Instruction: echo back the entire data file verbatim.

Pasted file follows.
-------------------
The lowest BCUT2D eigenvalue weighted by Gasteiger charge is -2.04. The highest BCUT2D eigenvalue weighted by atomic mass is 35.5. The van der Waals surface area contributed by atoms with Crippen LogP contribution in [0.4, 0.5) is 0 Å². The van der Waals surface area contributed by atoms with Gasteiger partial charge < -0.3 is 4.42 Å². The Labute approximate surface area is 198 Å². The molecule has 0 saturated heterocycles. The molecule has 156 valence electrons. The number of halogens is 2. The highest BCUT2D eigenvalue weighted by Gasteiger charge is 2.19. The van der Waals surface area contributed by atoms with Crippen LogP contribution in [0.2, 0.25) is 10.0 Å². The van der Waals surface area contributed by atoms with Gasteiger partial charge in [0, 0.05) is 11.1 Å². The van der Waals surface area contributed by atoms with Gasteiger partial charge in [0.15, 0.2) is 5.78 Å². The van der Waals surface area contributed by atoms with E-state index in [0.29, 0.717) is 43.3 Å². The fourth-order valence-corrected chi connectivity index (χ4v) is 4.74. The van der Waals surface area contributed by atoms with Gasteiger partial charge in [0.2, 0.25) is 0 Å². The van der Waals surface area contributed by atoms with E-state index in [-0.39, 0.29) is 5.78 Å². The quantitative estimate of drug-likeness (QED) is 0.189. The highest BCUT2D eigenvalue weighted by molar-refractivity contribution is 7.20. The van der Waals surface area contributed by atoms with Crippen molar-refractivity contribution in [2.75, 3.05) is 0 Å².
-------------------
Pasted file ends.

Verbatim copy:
The lowest BCUT2D eigenvalue weighted by Gasteiger charge is -2.04. The highest BCUT2D eigenvalue weighted by atomic mass is 35.5. The van der Waals surface area contributed by atoms with Crippen LogP contribution in [0.4, 0.5) is 0 Å². The van der Waals surface area contributed by atoms with Gasteiger partial charge < -0.3 is 4.42 Å². The Labute approximate surface area is 198 Å². The molecule has 0 saturated heterocycles. The molecule has 156 valence electrons. The number of halogens is 2. The highest BCUT2D eigenvalue weighted by Gasteiger charge is 2.19. The van der Waals surface area contributed by atoms with Crippen LogP contribution in [0.2, 0.25) is 10.0 Å². The van der Waals surface area contributed by atoms with Gasteiger partial charge in [0, 0.05) is 11.1 Å². The van der Waals surface area contributed by atoms with Gasteiger partial charge in [0.15, 0.2) is 5.78 Å². The van der Waals surface area contributed by atoms with E-state index in [0.29, 0.717) is 43.3 Å². The fourth-order valence-corrected chi connectivity index (χ4v) is 4.74. The van der Waals surface area contributed by atoms with Gasteiger partial charge in [0.2, 0.25) is 0 Å². The van der Waals surface area contributed by atoms with E-state index in [-0.39, 0.29) is 5.78 Å². The quantitative estimate of drug-likeness (QED) is 0.189. The highest BCUT2D eigenvalue weighted by molar-refractivity contribution is 7.20. The van der Waals surface area contributed by atoms with Crippen molar-refractivity contribution in [2.75, 3.05) is 0 Å².